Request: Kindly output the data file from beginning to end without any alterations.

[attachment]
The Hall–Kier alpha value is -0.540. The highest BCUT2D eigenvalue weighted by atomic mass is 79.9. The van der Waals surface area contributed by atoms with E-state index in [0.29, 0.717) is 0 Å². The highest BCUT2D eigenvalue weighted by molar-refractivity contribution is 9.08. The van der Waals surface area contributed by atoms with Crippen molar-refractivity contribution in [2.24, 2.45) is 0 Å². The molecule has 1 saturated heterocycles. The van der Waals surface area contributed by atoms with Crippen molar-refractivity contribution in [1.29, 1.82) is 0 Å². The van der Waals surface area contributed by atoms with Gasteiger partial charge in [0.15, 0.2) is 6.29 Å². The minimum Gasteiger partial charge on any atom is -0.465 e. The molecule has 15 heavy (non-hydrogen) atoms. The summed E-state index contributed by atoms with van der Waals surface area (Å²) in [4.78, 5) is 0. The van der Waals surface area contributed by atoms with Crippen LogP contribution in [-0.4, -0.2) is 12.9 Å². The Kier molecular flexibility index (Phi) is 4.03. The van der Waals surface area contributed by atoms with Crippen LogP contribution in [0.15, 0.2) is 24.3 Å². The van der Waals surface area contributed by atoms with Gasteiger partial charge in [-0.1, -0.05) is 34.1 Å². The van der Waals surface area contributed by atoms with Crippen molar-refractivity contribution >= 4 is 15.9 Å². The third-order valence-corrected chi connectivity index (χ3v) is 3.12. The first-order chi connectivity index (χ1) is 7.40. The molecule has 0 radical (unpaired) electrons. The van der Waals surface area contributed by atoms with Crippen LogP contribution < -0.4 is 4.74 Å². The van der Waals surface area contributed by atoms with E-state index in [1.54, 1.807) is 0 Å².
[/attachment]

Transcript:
The Hall–Kier alpha value is -0.540. The highest BCUT2D eigenvalue weighted by atomic mass is 79.9. The van der Waals surface area contributed by atoms with E-state index in [0.29, 0.717) is 0 Å². The highest BCUT2D eigenvalue weighted by molar-refractivity contribution is 9.08. The van der Waals surface area contributed by atoms with Crippen molar-refractivity contribution in [2.24, 2.45) is 0 Å². The molecule has 1 saturated heterocycles. The van der Waals surface area contributed by atoms with Crippen molar-refractivity contribution in [1.29, 1.82) is 0 Å². The van der Waals surface area contributed by atoms with Gasteiger partial charge in [0.15, 0.2) is 6.29 Å². The minimum Gasteiger partial charge on any atom is -0.465 e. The molecule has 15 heavy (non-hydrogen) atoms. The summed E-state index contributed by atoms with van der Waals surface area (Å²) in [4.78, 5) is 0. The van der Waals surface area contributed by atoms with Crippen LogP contribution in [-0.4, -0.2) is 12.9 Å². The Kier molecular flexibility index (Phi) is 4.03. The van der Waals surface area contributed by atoms with Crippen LogP contribution in [0.15, 0.2) is 24.3 Å². The van der Waals surface area contributed by atoms with Gasteiger partial charge in [-0.1, -0.05) is 34.1 Å². The van der Waals surface area contributed by atoms with Crippen molar-refractivity contribution >= 4 is 15.9 Å². The third-order valence-corrected chi connectivity index (χ3v) is 3.12. The first-order chi connectivity index (χ1) is 7.40. The molecule has 0 radical (unpaired) electrons. The van der Waals surface area contributed by atoms with Crippen LogP contribution < -0.4 is 4.74 Å². The van der Waals surface area contributed by atoms with E-state index in [1.54, 1.807) is 0 Å².